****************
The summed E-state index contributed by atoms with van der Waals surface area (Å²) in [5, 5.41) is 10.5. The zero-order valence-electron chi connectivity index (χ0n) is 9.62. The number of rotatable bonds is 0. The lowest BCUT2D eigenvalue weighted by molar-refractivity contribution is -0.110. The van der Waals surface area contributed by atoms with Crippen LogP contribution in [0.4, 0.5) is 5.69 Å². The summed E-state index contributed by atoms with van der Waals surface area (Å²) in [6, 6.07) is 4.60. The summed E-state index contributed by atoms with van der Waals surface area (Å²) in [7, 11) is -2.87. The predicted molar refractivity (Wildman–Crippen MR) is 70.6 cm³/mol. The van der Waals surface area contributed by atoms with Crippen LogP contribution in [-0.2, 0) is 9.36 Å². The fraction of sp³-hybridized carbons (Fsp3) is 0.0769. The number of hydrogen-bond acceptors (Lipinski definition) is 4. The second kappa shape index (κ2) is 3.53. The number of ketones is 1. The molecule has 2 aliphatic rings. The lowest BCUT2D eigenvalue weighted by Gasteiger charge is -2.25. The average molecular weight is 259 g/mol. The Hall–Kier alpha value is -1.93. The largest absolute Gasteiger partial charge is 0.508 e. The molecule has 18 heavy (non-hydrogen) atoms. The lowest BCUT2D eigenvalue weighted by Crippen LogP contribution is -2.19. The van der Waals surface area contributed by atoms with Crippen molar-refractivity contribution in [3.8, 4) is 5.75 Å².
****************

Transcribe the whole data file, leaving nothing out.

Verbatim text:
The summed E-state index contributed by atoms with van der Waals surface area (Å²) in [5, 5.41) is 10.5. The zero-order valence-electron chi connectivity index (χ0n) is 9.62. The number of rotatable bonds is 0. The lowest BCUT2D eigenvalue weighted by molar-refractivity contribution is -0.110. The van der Waals surface area contributed by atoms with Crippen LogP contribution in [0.4, 0.5) is 5.69 Å². The summed E-state index contributed by atoms with van der Waals surface area (Å²) in [6, 6.07) is 4.60. The summed E-state index contributed by atoms with van der Waals surface area (Å²) in [7, 11) is -2.87. The predicted molar refractivity (Wildman–Crippen MR) is 70.6 cm³/mol. The van der Waals surface area contributed by atoms with Crippen LogP contribution in [-0.2, 0) is 9.36 Å². The fraction of sp³-hybridized carbons (Fsp3) is 0.0769. The number of hydrogen-bond acceptors (Lipinski definition) is 4. The second kappa shape index (κ2) is 3.53. The number of ketones is 1. The molecule has 2 aliphatic rings. The lowest BCUT2D eigenvalue weighted by Gasteiger charge is -2.25. The average molecular weight is 259 g/mol. The Hall–Kier alpha value is -1.93. The largest absolute Gasteiger partial charge is 0.508 e. The molecule has 18 heavy (non-hydrogen) atoms. The lowest BCUT2D eigenvalue weighted by Crippen LogP contribution is -2.19. The van der Waals surface area contributed by atoms with Crippen molar-refractivity contribution in [3.8, 4) is 5.75 Å².